Change was inevitable at Bon Appétit magazine this year, what with a new editor-in-chief, a new test kitchen director, a new publisher and a new home in New York City. The 2011 issues thus far haven’t yielded any (or at least barely noticeable) changes. But that was before the May 2011 edition was published.
Touted as editor-in-chief Adam Rapoport’s “first,” the latest Bon Appétit features some differences, but they may be just the beginning. Rapoport, GQ magazine’s former style editor, told WWD, “The first issue is not going to change too much. We want to retain readers and win new readers. I don’t think you’ll get everything done in one issue.”
After just one issue, it may be premature to predict what the future holds for my pick for Best Food Magazine of 2010, but so far, I think only one item on this list (Sunday Suppers) has gone by the wayside. With that said, there are six noticeable differences in Bon Appétit now that its new leadership has released its first “new” issue.
1. Covers: Regular readers may notice that Bon Appétit’s covers have taken on a more GQ look, at least in the sense that four of 2011′s five covers have featured a dish on a white (or nearly white) background, much like Rapoport’s former stylish employer.
2. Photography: The same eye-catching visuals for which the magazine is revered aren’t so posed or perfect. Crumbs and dripping cheeses give the photos a realism reminiscent of Saveur magazine (which is incidentally where the test kitchen director came from).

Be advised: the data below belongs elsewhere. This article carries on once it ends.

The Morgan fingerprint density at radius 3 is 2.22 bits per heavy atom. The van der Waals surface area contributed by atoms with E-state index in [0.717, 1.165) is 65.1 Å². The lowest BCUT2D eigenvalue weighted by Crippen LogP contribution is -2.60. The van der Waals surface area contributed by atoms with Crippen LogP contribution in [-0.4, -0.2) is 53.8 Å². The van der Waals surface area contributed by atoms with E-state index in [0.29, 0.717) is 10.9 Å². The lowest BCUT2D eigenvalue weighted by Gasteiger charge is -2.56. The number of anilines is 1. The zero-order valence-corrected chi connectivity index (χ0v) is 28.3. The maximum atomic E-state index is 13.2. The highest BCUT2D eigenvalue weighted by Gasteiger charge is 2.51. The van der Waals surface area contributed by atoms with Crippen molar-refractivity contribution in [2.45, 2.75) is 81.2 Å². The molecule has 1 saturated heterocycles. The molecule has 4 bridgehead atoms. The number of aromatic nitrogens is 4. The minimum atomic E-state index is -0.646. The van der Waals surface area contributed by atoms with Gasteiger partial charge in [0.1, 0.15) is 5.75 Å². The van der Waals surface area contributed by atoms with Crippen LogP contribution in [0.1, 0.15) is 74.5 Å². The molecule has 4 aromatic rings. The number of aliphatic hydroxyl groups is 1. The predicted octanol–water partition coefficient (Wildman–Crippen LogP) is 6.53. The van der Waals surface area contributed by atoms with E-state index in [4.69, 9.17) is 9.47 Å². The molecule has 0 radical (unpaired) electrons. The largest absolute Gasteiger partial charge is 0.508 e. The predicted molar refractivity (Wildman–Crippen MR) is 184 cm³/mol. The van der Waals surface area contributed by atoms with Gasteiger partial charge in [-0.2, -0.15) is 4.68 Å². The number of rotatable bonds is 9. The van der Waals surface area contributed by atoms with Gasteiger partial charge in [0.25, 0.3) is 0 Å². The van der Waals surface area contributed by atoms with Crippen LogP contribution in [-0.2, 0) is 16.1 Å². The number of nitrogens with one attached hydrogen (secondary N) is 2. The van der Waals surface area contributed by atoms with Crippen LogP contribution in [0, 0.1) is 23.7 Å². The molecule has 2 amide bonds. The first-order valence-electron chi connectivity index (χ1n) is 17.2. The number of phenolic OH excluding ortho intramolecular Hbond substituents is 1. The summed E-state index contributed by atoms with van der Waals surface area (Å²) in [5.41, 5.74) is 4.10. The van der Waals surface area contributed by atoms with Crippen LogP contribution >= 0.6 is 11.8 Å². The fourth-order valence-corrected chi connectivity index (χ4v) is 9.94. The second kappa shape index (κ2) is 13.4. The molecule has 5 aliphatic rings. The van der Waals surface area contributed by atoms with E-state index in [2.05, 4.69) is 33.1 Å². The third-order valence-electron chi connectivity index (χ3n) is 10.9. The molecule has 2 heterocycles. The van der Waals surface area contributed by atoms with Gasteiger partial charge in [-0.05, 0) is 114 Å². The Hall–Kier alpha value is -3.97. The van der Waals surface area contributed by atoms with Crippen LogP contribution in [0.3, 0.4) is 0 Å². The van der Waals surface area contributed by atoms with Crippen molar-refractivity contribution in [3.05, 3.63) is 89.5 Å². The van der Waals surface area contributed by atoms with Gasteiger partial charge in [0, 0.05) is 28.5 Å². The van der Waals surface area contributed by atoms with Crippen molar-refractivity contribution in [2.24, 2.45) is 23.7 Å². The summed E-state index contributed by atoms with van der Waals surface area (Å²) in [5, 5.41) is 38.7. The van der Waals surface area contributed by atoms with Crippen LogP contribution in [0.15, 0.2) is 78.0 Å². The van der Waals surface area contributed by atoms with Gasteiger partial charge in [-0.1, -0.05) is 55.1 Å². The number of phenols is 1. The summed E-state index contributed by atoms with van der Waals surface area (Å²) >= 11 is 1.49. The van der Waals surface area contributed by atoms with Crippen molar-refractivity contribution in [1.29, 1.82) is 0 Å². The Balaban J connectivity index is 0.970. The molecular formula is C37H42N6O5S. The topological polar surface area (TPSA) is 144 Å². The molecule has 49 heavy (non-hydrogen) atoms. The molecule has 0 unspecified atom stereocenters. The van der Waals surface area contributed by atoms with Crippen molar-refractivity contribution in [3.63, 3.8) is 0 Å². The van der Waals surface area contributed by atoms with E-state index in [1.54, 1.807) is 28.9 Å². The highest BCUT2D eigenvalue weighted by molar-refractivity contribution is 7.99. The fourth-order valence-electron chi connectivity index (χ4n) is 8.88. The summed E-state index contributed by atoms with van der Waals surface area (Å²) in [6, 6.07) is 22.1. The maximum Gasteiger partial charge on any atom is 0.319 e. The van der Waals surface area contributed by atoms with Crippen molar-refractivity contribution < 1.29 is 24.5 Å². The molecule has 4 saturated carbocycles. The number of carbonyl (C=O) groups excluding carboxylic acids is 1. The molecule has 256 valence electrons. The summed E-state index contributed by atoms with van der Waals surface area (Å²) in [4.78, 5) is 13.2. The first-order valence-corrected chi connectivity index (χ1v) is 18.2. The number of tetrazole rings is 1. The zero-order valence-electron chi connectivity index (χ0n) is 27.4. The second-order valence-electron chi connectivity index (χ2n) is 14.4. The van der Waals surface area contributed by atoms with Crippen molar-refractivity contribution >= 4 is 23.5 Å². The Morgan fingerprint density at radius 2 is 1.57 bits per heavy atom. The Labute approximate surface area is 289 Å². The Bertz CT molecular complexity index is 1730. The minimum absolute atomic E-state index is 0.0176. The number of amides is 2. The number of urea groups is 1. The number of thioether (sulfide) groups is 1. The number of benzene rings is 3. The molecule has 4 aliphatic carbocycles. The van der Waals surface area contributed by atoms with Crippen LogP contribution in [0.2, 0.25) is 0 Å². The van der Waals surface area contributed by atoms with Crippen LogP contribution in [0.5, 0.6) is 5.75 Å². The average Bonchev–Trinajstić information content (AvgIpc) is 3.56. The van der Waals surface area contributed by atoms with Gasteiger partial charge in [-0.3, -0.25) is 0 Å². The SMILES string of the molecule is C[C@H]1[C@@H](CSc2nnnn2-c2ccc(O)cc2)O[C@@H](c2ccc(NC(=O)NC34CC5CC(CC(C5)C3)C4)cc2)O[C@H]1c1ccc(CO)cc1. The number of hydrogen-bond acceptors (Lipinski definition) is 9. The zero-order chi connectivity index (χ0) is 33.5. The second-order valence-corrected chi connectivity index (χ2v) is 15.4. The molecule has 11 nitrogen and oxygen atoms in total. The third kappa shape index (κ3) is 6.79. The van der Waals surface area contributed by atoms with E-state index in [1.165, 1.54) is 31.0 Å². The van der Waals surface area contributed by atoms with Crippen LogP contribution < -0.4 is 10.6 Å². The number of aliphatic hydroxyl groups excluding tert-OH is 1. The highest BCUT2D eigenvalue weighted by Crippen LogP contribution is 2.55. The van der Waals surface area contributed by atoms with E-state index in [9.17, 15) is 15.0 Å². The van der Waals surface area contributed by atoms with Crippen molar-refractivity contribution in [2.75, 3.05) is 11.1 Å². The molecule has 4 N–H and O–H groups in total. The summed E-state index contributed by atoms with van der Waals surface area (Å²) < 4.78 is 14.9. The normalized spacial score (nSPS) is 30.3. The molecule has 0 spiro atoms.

3. Focus: Don’t expect to see stars here (though the New York Post is reporting Gwyneth Paltrow is the June cover girl). Instead, look for fundamental cooking techniques to pull off classic, tested recipes, such as the Pasta al Pomodoro topped with grated cheese featured on the cover.
4. Sections: While the popular “R.S.V.P.” and “Fast, Easy, Fresh” columns remain intact, there are some changes. “Family Meal” celebrates the people and cuisine you love, “The Providers” takes on the time-crunch challenge of putting a meal on the table, and “Back of the Napkin” gives a celebrity this space (literally) to share an answer to a food-related question.
5. Typography and Cover Omissions: New cover and section header fonts are minor details, I know. But what’s missing is also noticeable, such as the near-iconic teardrop graphic that used to contain the cover entrée’s name, the “Eat Well/Savor Life” tag, and the familiar colored “o” and accent mark in the masthead.
6. Advertising: With ad pages up 25 percent for the May issue thanks to new business from heavy-hitters Maybelline and Kraft Foods, count also among the differences a boost in size–and that’s not a one-issue wonder. WWD also reports that June 2011 has grown upwards of 40 percent.
What changes have you noticed in your Bon Appétit magazine subscription? What would you like to see changed, or more importantly, stay the same?